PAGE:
March 18, 2019 - Les Abattoirs - Picasso and the Exodus. A Spanish History of Art in Resistance / ¡Dulces Sueños! / “I am a Native Foreigner”: Exhibition Program in Occitanie Region
March 18, 2019

Les Abattoirs

Left: Robert Longo, Guernica Redacted (After Picasso’s Guernica, 1937). Charcoal on paper. Courtesy Galerie Thaddaeus Ropac, London, Paris, Salzburg. © Robert Longo, ADAGP, Paris, 2018. Right: Carlos Aires, Sweet Dreams (are made of this), 2016. Video, 4'21". Courtesy Carlos Aires. © Adagp, Paris, 2019.

Picasso and the Exodus. A Spanish History of Art in Resistance
March 15–August 25, 2019

¡Dulces Sueños!
March 15–August 25, 2019

“I am a Native Foreigner”: Exhibition Program in Occitanie Region
March 15–December 31, 2019

Les Abattoirs
76 allées Charles de Fitte
Les Abattoirs, Musée - Frac Occitanie Toulouse
31300 Toulouse
Hours: Wednesday–Sunday 12–6pm,
Thursday 12–8pm

T +33 5 62 48 58 00
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Picasso and the Exodus. A Spanish History of Art in Resistance
Les Abattoirs presents an exhibition dedicated for the first time to the relationship between Picasso and the Spanish Exodus. It explores how the historical and personal upheaval of the Exodus affected Picasso and many artists of his generation. 

In 1937, a year after the start of the Spanish Civil War, while he was working on a painting commissioned for the Spanish Pavilion at the World’s Fair in Paris, Picasso learned of the bombing of Guernica and radically altered his initial theme. 

In 1939, after three years of war, 500,000 Spaniards crossed the French-Spanish border before transferring to refugee camps. Following La Retirada, many Spaniards who were living abroad, like Picasso, who had been living in Paris since 1900, thus became political exiles. 

The situation strengthened Picasso’s political engagement against Francoism, both in his art and in his support for the Spanish exiles, particularly artists. 40 of them are exhibited alongside him, such as Óscar Domínguez, Apel.les Fenosa, Luis Fernández, Julio González, Roberta González, Hans Hartung, Antonio Rodríguez Luna, Joan Miró, Manuel Ángeles Ortiz, and Remedios Varo. Also evoked are those who created while living in refugee camps, as was the case for Antoni Clavé or J.Fín and Javier Vilató, Picasso’s nephews; or while working as a nurse, like photographer Friedel Bohny-Reiter. Making the fervent wish only to return to Spain once liberated from Francoism, Picasso died in 1973 without having seen his native country again. 

A contemporary art section, inviting 20 artists, completes this exhibition. The works bear testament to Picasso's message of freedom and peace while others address the theme of exile today.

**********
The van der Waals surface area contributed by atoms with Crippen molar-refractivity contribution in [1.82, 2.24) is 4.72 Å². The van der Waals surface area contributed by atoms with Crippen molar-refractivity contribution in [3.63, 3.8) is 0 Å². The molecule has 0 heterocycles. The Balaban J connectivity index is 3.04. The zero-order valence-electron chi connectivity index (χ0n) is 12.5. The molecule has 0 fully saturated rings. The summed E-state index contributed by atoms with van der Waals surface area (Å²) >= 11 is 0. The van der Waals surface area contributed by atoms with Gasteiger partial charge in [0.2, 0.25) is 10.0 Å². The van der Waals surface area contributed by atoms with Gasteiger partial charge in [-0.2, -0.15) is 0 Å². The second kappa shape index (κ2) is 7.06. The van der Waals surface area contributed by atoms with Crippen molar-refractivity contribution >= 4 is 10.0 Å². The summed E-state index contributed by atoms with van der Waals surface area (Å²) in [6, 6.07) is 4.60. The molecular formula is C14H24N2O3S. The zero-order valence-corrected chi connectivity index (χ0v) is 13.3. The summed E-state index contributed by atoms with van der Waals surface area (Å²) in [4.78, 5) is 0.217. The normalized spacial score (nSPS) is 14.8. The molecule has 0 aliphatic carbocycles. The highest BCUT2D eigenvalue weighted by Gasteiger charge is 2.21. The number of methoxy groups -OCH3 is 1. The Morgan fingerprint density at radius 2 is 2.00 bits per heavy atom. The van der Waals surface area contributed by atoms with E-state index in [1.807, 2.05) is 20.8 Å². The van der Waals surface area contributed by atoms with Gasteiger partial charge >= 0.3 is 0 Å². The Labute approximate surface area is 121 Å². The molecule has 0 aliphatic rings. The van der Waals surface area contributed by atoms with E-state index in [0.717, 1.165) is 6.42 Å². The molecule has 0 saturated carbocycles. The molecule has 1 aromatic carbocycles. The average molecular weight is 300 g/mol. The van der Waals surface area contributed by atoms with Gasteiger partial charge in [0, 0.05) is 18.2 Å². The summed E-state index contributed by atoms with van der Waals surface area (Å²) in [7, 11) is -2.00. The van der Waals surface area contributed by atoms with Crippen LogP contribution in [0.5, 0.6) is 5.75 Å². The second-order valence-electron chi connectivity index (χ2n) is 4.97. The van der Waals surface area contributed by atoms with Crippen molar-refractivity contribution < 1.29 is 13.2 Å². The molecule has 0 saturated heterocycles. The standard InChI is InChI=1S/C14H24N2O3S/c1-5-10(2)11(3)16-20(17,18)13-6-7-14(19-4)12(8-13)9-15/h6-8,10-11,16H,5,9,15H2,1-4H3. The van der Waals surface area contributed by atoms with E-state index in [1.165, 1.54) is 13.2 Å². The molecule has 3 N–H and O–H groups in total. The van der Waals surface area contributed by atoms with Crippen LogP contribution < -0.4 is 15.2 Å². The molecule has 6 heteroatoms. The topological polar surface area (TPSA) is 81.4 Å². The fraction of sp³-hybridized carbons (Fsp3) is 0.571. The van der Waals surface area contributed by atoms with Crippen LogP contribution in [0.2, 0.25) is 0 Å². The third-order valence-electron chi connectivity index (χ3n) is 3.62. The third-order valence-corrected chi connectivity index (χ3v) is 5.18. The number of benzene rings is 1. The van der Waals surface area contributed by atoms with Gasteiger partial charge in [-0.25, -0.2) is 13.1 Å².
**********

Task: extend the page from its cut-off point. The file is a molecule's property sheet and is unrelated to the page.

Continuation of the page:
¡Dulces Sueños! Artists from the Contemporary Spanish Scene
The exhibition ¡Dulces Sueños! focuses on contemporary Spanish artists, whose works are characterized by their political commitment. The exhibition opens on a video by Carlos Aires, a surprising tango performed in a baroque setting by two police officers in combat gear, to the sound of Sweet Dreams (“Dulces Sueños”) by The Eurythmics. 

The artists question how even today Spanish history re-emerges in society, while the old debates on the Civil War continue to mark current events, especially the forgotten identity of the anonymous dead during the war. These artists also question the resurgences of postcolonial history and the challenges of global history: a history that has meant—and means—that we chose and still choose to exploit others economically, culturally, sexually, or politically. When will the “sweet dreams” become realities?

Pilar Albarracín, Carlos Aires, Daniel García Andújar, Jordi Colomer, Democracia, Esther Ferrer,Dora García, Núria Güell, Glenda León, Eugenio Merino, Daniela Ortiz,G. Romero, Oriol Vilanova

I am a Native Foreigner: exhibition program in Occitanie Region
Les Abattoirs present an exhibition program focused on exile, named I am a Native Foreigner (from the writer Amin Maalouf's expression). It gathers more than 60 artists of 29 nationalities, in total parity, in 25 exhibitions in all the Occitanie Region, in places like hospitals, castles, gardens, and so on. The artists presented work on departure, displacement, uprooting, and re-rooting. These works with political resonance are firmly anchored in history, but also within a universal human reality: change, fear, identity, freedom, and cultural exchange. Four axes guide this program: Born in Exile, March to Live, Landscapes of the Exodus, The Crossing.

Lida Abdul, Lawrence Abu Hamdan, Carlos Aires, Pilar Albarracín, Lara Almarcegui, Halil Altindere, Ron Amir, Malala Andrialavidrazana, Daniel Andújar, Paula Anke, Marcos Avila Forero, Babi Badalov, Raphaël Barontini, Walter Barrientos, Eduardo Basualdo, Rossella Biscotti, Gaël Bonnefon, Julie Chaffort, Antoni Clavé, Julien Creuzet, Sonia Delaunay, Hélène Delprat, Damien Deroubaix, Jimmie Durham, Emma Dusong, Tracey Emin, Ninar Esber, Esther Ferrer, Marco Godinho, Núria Güell, Margaret Harrison, Laura Henno, Hessie, Khaled Hourani, Alfredo Jaar, Joan Jordà, Hiwa K, Sister Corita Kent, Bouchra Khalili, Evangelia Kranioti, Lawrence Lemaoana, Glenda León, Pascal Lièvre, Robert Longo, Taus Makhacheva, Teresa Margolles, Cildo Meireles, Adrian Paci, Serge Pey, Liliana Porter, Libia Posada, Présence Panchounette, Enrique Ramírez, James Richard, Édith Roux, Stéphanie Saadé, Mario Schifano, Zineb Sedira, Nissrine Seffar, Carlos Uribe, Nil Yalter, Raphaël Zarka, etc.

Les Abattoirs
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